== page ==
In 2019, Paul and his team received funding of over $1 million from the Innovation for Defence Excellence and Security (IDEaS) program for Developing Intelligent, Adaptive Simulation and Operational Support to Augment Trauma Response Readiness.
IDEaS is an Innovation for defence excellence and security from the Canadian Department of National Defence (DND). The program has many funding mechanisms designed to improve DND’s access to the creative potential of Canadian innovators. From the early stages of an idea to the final testing in the real world, IDEaS mobilizes Canadian innovators through defence and security challenges and collaborates to best adapt, shape and maximize the potential of technology.
Paul and his interdisciplinary team based in Ingenuity Labs and the Queen’s School of Medicine are designing simulations for medical trainees that change automatically to suit the participant’s cognitive load and level of expertise.
Traditional patient simulators (manikins) are relatively unidimensional and lack the ability to express discomfort or demonstrate many physical findings. Paul’s’ team has been able to bring these manikins “to life”, adding a new dimension to the experience of medical simulation. Augmented reality (AR) can be projected on to the existing manikin or function independently. These AR patients have the ability to demonstrate a range of injuries, physical findings, and express pain. This goes beyond improving the ability of healthcare professionals in training to practice skills in diagnosis. This AR can also be used to train students to empathize with patients in distress, something difficult to do with unidimensional manikins. This AR solution has also successfully demonstrated the capability to represent a range of ethnic backgrounds and genders.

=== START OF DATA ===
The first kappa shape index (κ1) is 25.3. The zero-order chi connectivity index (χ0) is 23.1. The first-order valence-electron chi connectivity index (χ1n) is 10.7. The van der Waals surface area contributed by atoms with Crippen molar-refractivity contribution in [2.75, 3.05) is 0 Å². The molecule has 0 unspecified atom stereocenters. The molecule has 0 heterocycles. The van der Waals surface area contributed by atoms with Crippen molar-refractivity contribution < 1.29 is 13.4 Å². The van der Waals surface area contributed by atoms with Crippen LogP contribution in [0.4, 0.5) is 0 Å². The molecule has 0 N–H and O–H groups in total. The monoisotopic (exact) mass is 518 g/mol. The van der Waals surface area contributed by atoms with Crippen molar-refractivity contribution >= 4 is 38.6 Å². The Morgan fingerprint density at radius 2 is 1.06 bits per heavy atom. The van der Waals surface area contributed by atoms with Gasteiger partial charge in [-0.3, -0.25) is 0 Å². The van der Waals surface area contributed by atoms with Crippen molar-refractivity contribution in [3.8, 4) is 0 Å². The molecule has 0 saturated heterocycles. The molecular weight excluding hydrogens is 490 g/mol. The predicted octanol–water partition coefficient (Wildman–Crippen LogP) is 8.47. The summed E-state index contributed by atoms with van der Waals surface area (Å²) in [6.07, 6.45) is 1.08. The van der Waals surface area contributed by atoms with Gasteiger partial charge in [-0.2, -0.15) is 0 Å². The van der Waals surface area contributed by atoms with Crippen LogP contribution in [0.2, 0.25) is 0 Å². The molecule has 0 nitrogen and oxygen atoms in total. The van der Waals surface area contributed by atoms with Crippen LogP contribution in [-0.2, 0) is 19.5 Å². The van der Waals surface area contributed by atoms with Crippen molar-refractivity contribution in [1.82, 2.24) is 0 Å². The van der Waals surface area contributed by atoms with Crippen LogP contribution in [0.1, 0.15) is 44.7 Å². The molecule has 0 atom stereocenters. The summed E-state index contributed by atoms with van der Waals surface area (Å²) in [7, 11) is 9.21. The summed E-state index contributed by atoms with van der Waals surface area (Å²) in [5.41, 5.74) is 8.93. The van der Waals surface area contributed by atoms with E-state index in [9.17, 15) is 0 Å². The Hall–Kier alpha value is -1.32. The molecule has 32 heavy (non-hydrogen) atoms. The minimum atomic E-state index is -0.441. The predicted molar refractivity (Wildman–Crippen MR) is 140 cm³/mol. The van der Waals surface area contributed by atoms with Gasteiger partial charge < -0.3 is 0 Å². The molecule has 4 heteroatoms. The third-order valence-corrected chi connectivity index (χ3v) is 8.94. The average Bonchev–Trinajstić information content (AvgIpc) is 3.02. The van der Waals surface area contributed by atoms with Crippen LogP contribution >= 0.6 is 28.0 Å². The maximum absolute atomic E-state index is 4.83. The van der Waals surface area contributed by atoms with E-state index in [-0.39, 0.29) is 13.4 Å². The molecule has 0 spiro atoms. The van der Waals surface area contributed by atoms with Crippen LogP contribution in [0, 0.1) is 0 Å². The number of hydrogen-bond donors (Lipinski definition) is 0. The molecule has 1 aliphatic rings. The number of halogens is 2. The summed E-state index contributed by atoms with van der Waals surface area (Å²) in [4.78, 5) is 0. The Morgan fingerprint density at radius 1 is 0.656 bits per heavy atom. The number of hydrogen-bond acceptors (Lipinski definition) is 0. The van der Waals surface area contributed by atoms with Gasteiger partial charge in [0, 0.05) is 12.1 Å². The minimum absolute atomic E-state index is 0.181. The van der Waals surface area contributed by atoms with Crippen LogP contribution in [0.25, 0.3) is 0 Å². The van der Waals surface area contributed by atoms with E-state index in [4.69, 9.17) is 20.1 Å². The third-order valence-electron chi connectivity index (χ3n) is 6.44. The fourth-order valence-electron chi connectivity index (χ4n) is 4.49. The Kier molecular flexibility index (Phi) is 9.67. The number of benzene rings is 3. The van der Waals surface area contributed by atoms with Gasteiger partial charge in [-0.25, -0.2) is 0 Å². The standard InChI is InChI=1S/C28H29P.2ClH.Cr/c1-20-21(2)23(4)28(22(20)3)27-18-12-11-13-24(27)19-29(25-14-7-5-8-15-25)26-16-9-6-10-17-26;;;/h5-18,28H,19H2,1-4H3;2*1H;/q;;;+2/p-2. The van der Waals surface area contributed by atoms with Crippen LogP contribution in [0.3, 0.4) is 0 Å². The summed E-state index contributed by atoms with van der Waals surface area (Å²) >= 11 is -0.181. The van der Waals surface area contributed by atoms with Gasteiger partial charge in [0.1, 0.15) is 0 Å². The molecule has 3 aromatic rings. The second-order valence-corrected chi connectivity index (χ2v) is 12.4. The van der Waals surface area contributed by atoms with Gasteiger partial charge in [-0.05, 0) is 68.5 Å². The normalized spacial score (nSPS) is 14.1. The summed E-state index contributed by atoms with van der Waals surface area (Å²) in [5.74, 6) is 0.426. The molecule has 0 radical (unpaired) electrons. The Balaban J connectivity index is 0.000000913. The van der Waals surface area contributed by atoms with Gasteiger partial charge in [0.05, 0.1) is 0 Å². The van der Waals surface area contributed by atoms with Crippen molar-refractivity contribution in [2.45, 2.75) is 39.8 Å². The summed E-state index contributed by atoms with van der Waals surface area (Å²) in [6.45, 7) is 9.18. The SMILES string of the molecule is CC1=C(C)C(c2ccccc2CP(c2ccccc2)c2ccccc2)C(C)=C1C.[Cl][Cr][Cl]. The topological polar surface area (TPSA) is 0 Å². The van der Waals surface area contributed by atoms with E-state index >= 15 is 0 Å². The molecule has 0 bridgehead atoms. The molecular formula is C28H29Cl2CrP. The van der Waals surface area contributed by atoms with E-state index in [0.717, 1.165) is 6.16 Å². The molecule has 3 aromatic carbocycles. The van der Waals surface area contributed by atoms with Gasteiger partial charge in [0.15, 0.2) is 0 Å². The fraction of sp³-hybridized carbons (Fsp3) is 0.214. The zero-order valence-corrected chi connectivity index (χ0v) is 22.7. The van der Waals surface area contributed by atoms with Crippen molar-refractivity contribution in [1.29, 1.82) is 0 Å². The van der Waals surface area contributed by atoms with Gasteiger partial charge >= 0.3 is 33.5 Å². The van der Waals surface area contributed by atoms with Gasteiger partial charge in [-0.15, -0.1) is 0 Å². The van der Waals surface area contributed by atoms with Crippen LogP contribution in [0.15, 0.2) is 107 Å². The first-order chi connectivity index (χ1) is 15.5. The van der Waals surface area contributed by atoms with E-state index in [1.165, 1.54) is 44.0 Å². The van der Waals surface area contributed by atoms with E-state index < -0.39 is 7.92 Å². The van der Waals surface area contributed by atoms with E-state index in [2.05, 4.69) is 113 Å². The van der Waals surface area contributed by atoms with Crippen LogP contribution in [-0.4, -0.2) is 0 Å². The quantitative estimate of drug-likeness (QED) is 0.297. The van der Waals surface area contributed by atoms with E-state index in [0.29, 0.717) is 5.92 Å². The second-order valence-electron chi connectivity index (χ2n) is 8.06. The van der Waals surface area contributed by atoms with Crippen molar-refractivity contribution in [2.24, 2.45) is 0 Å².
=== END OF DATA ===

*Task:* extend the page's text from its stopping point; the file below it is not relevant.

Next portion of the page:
A short video demonstration these features can be viewed here.